Understanding the natural history of MF for HCT decision making

It is important to understand the natural history of the disease for transplant decision making, including anticipated survival and risk of leukemic transformation (LT). Current guidelines recommend that HCT be offered to patients predicted to have poor survival based on prognostic risk scores (International Prognostic Scoring System [IPSS], Dynamic IPSS [DIPSS], and DIPSS Plus). This encompasses patients with intermediate-2 and high-risk disease.20,21 These recommendations are based upon the poor survival in this patient group (median overall survival [OS] ≤5 years). In contrast, low- and intermediate-1–risk patients are not routinely offered HCT. A retrospective comparison between HCT and non-HCT therapies in PMF patients < 65 years old indicated that intermediate-2/high-risk patients benefited more from HCT in comparison with non-HCT therapies, low-risk patients had inferior outcomes with HCT, and outcomes for intermediate-1 risk patients were equivalent.22

Is there a role for HCT in patients with intermediate-1–risk disease?

Severe thrombocytopenia, increased peripheral blood blasts, and high-risk cytogenetics are associated with a higher risk of LT.7 A single-center study by Caramazza et al23 found that an unfavorable karyotype (complex karyotype or sole or two abnormalities that include +8, −7/7q-, i(17q), inv(3), −5/5q-, 12p-, or 11q23 rearrangement) was predictive of a poorer prognosis. Consequently, unfavorable karyotype has been included in the DIPSS Plus risk stratification system.8

Recent years have seen a rapid expansion in mutations identified in MF patients, and to some extent, in our understanding of their prognostic value. Following the recent identification of the calreticulin (CALR) driver mutation,24,25 CALR has been found to be associated with a milder disease phenotype and superior OS relative to JAK2/MPL-positive patients.26 However, when CALR patients are divided into type I and type II, only CALR type I is associated with superior survival compared with JAK2V617F.27 Patients who do not harbor a detectable JAK2, MPL, or CALR driver mutation (the so called “triple-negative” patients), are an additional group identified as high-risk associated with decreased survival and increased LT.26,28

Several other subclonal mutations such as ASLX1/SRSF2/IDH1/2/EZH2 have prognostic value in MF.29-31 The number of detrimental mutations also has a prognostic role in PMF. Guglielmelli et al9 analyzed survival and leukemia-free survival based on the presence and number of “prognostically detrimental” (nondriver) mutations (ASXL1, EZH2, SRSF2, and IDH1/2). Presence of any of these mutations shortened survival (7 years for one mutation vs 12.3 years for no mutations), and the presence of two or more of these mutations predicted the worst survival (median, 2.6 years) and shortened leukemia-free survival. Similarly, in an analysis of 197 myeloproliferative neoplasm (MPN) patients,10 survival was poorer and risk of LT higher in patients with a greater number of mutations (excluding JAK2V617F or CALR). These studies highlight the current inconsistency in inclusion of driver mutations when reporting the effect of mutation numbers on outcomes for MPN/MF patients.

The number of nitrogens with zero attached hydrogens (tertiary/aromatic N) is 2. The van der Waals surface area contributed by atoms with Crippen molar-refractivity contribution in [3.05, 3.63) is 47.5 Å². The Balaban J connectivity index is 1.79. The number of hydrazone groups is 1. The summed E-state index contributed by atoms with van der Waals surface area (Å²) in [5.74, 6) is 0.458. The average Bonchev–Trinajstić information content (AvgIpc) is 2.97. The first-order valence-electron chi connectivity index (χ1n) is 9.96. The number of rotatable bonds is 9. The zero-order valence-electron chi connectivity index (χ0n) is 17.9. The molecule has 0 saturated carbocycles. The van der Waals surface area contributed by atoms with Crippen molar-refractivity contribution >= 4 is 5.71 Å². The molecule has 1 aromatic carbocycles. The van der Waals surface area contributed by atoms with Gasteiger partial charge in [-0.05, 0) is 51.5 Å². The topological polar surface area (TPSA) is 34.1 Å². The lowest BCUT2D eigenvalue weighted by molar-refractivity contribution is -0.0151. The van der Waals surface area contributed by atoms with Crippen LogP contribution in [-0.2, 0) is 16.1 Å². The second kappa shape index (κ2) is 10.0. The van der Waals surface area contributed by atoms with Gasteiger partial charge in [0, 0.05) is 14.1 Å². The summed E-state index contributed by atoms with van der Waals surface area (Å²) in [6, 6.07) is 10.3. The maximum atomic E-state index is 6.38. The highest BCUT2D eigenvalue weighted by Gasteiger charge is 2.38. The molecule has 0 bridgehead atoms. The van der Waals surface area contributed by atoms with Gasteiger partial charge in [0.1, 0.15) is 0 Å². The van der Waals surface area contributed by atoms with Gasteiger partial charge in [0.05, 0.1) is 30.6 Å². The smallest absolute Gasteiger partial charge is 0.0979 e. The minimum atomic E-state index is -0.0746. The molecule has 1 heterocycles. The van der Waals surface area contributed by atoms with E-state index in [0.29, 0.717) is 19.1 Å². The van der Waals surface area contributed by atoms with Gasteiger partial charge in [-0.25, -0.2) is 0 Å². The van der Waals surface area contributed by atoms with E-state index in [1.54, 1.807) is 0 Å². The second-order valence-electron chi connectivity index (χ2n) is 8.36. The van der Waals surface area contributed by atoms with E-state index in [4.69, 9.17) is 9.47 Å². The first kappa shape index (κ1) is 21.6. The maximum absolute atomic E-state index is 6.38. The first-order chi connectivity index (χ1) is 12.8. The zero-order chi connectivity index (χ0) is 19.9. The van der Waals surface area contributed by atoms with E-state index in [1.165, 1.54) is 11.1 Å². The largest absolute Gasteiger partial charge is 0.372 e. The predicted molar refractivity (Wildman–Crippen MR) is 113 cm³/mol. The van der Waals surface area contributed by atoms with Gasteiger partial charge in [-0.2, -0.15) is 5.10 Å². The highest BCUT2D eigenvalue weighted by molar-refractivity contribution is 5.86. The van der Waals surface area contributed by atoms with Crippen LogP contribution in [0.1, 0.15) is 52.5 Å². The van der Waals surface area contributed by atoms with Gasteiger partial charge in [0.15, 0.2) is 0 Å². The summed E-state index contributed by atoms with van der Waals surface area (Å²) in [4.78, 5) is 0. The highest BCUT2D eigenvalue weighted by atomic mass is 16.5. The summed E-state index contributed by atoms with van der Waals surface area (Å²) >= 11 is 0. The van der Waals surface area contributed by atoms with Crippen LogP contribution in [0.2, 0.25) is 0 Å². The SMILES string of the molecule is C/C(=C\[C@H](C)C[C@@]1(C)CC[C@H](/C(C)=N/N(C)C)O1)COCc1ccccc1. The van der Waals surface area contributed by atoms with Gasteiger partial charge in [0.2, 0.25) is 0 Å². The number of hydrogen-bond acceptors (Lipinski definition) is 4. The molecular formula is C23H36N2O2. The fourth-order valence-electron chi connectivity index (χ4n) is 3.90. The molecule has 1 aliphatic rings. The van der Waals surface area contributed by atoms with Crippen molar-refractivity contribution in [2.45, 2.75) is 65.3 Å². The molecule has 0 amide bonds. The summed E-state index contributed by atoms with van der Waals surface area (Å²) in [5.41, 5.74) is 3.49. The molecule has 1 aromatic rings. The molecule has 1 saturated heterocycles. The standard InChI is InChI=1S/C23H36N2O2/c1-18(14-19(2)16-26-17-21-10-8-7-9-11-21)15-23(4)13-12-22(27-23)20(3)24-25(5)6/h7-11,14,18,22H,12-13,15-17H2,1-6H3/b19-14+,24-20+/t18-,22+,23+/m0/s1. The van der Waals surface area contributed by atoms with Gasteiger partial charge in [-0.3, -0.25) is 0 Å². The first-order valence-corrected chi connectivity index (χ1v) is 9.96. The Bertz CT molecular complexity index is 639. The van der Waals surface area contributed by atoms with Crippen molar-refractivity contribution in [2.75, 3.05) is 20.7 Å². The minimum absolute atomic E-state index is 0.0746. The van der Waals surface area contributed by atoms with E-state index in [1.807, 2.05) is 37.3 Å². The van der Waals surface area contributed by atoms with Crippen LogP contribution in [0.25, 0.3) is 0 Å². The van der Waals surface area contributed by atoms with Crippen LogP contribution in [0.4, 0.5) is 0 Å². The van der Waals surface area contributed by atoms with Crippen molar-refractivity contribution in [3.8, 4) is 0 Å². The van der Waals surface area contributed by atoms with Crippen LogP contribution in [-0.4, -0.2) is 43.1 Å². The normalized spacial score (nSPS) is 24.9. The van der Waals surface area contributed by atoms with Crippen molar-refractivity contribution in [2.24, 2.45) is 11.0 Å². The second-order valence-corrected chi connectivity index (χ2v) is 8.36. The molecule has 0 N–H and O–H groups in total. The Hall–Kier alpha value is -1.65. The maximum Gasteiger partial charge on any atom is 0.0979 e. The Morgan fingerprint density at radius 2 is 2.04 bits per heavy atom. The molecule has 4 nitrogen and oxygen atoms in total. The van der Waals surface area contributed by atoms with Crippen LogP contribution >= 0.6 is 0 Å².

The first attempt to integrate mutation information into a weighted prognostic scoring system was presented by Vannucchi et al.32 Their model, the Molecular IPSS, refines stratification within IPSS categories using triple negativity, JAK2/MPL, ASXL1, and SRSF2 mutation status along with other clinical factors. Although further validation is required, these studies highlight the potential future increased use of mutational profiling to refine patient risk, particularly in those traditionally categorized as low- or intermediate-1 risk.

At present, the authors suggest that decisions regarding HCT in intermediate-1–risk patients are individualized after careful consideration of refractory cytopenias, increasing blasts in the peripheral blood, high-risk cytogenetics, and potentially mutational profile.

Q1. How should candidates be selected for HCT vs nontransplant therapies?

In contrast to acute leukemia patients, the decision regarding HCT in MF is a complex issue due to the chronic nature of MF. The decision whether to proceed with HCT is a delicate one involving multiple factors such as disease risk status, donor availability, performance status, comorbidities of the recipient, and available nontransplant therapies (Figure 320; Table 1). Lack of comparative studies on HCT vs nontransplant treatment options have led to several biases, such as provider’s knowledge and beliefs, acceptance of transplant as a treatment modality, and patient’s perceptions and understandings.


The upper age of transplant for MF varies considerably depending on the health care setting and availability of resources. As indicated from the eligibility criteria for various transplant studies, transplants up to the age of 70 years are commonly performed ( à link in blank a: NCT01790295 à link in blank a: NCT01814475 à link in blank a: Some studies have no specific upper age limit (NCT02251821 à link in blank a: Variation in age limit is most stark for older patients who rely on Medicare. MF is not an indication for HCT under National Coverage Determination 110.8.1, and is therefore not covered under Medicare insurance, presenting a huge barrier to access to HCT for older patients.33